The race is still on for 4G, or fourth-generation, cell phones and service, but the contest for speed may not be decided this year because of the economy, as well as wireless carriers continuing to build out and improve 3G networks.
Relatively recent smartphones, such as the BlackBerry Bold and Apple’s iPhone 3G, use third-generation networks for faster Web browsing and e-mail.
The three largest carriers in the United States, Verizon Wireless, AT&T and Sprint, have 3G networks in place. The fourth largest, T-Mobile, is still completing its 3G network.
Many mobile users in the United States still rely on 2.5G devices, and are just starting to make the move to 3G. Meanwhile, wireless carriers need to continue improving and expanding 3G networks, as well as plan for the future.
3G’s data transmission speeds are between 600 kilobits and 1.4 megabits per second, fast enough to move from Web site to Web site, or send an e-mail, within seconds.
In contrast, 4G speeds start at 2 megabits per second and can reach 10 times that speed and higher. 4G means a fatter data pipe of sorts, which translates to smoother and faster downloading or sharing of large files, such as movies or music.
LTE, WiMax technologies
Two leading 4G technologies, WiMax and LTE, continue to vie for favor in the United States.
LTE, which stands for Long Term Evolution, is a standard endorsed by AT&T and T-Mobile as well as Verizon Wireless, which may begin LTE trials late this year.
Sprint has backed WiMax, offered by Washington-based Clearwire. So far, Clearwire’s WiMax service is available in Baltimore, where it launched last fall, and in Portland, Ore., where it started this month.
There are no WiMax handsets, but there are WiMax modems, PC cards and USB dongles that offer high-speed wireless Internet access from laptops. Sprint recently started selling what it calls “the first 3G/4G” USB modem for mobile broadband.
A WiMax signal has a range of about six miles, in contrast to Wi-Fi, which covers about 150 feet indoors, and 300 feet outdoors. Because of that limitation, WiMax is considered a good choice for those who don’t roam too far from their personal 24/7 base station — home, or even the office.
Dual-standard chip development
Clearwire’s “Clear” service plans start at $20 a month for home Internet users, and $30 for mobile Internet users.
When will there be WiMax cell phones?
“This is fairly early to be moving into the handset side,” said Barry West, Clearwire’s president. “I’ve seen the development of the chips, and I’m fairly impressed at this stage in the new technology we’re seeing of dual-standard chips that can start driving more handset-like devices.”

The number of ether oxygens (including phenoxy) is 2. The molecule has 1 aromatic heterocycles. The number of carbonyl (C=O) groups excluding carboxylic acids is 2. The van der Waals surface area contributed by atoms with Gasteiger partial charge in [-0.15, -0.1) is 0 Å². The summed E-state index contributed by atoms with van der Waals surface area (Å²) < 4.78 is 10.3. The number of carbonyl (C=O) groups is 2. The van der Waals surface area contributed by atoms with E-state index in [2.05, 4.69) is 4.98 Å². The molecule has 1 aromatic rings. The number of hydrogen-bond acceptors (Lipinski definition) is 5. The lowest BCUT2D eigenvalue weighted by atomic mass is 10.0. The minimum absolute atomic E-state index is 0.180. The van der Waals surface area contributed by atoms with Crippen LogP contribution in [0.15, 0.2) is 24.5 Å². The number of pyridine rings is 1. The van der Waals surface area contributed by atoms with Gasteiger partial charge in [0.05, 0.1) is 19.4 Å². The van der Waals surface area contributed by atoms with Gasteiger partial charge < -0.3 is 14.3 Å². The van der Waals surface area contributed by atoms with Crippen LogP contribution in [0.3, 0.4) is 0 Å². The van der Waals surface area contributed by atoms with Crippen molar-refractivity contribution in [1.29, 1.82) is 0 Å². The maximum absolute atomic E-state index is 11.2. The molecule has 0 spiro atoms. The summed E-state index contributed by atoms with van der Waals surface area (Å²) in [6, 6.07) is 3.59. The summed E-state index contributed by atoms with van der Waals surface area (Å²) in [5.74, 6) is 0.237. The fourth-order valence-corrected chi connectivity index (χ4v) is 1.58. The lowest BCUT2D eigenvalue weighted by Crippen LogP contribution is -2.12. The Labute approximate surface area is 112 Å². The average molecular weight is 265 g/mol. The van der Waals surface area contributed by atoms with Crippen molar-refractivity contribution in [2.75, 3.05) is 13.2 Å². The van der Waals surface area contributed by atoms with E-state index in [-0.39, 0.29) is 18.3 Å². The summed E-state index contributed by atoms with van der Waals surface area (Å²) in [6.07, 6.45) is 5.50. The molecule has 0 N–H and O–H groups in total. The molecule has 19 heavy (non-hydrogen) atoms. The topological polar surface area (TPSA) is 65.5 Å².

A dual-standard chip is one that could work with WiMax and either GSM or CDMA phone networks, he said.
“HTC has a dual-standard handset, being used in Russia, and we’re in discussion with others about dual-standard phones,” he said.
WiMax for laptops, on the other hand, is proliferating, with more than 40 different laptops on the market by the end of this month, West said. Toshiba, Acer and Asus are among the companies making such laptops using an Intel chip that supports both Wi-Fi and WiMax.
Putting WiMax in notebooks makes sense financially, "so that’s clearly" the best course to follow right now for the 4G technology, said Avi Greengart, Current Analysis’ research director for mobile devices.
“That’s not to say there’s no consumer business case for 4G cell phones. Perhaps it will be user-created video, perhaps it will be some new service that no one’s invented yet. But, out of the gate, there’s no consumer market for it. There is a business market for laptop data cards, so that’s what you start with.”
Nokia, the world’s No. 1 mobile phone manufacturer, surprised some recently with its announcement that it would no longer make the N810 WiMax Edition tablet, which became available only last spring.
“That was a niche device for a technology that hasn’t been rolled out beyond just a couple of markets,” said Greengart. “It didn’t have much chance to become successful.”
A Nokia spokesman said the device had “reached the end of its lifecycle,” but said the company is not ruling out making WiMax devices in the future.
Meanwhile, LG Electronics recently said it “developed and tested the first 4G handset modem,” according to a company spokesman, and that “a commercially viable LTE handset is on the horizon.”
The competition between LTE and WiMax is intense, with advocates on each side. Many consider LTE a better fit for wireless carriers, in terms of the amount of network “backhaul” that will be needed to put 4G in place. It will be no small task, requiring a huge financial investment in testing and equipment.
Wait for 'pain' to pass
Japan’s top mobile carrier, NTT DoCoMo is likely to deploy LTE this year, ABI Research noted in a recent report.
The firm said other carriers are aiming to bring 4G to their networks some time in 2011 or 2012, “by which time, they hope, much of the current (economic) pain will have passed.”
West, of Clearwire and formerly Sprint’s chief technology officer, said he doesn’t think 4G is “an either or” situation.
“There are people saying everybody’s going for LTE. I don’t think that’s strictly the case,” he said. “WiMax has at least a two-year time-to-market advantage. We are going to see both standards coexisting.”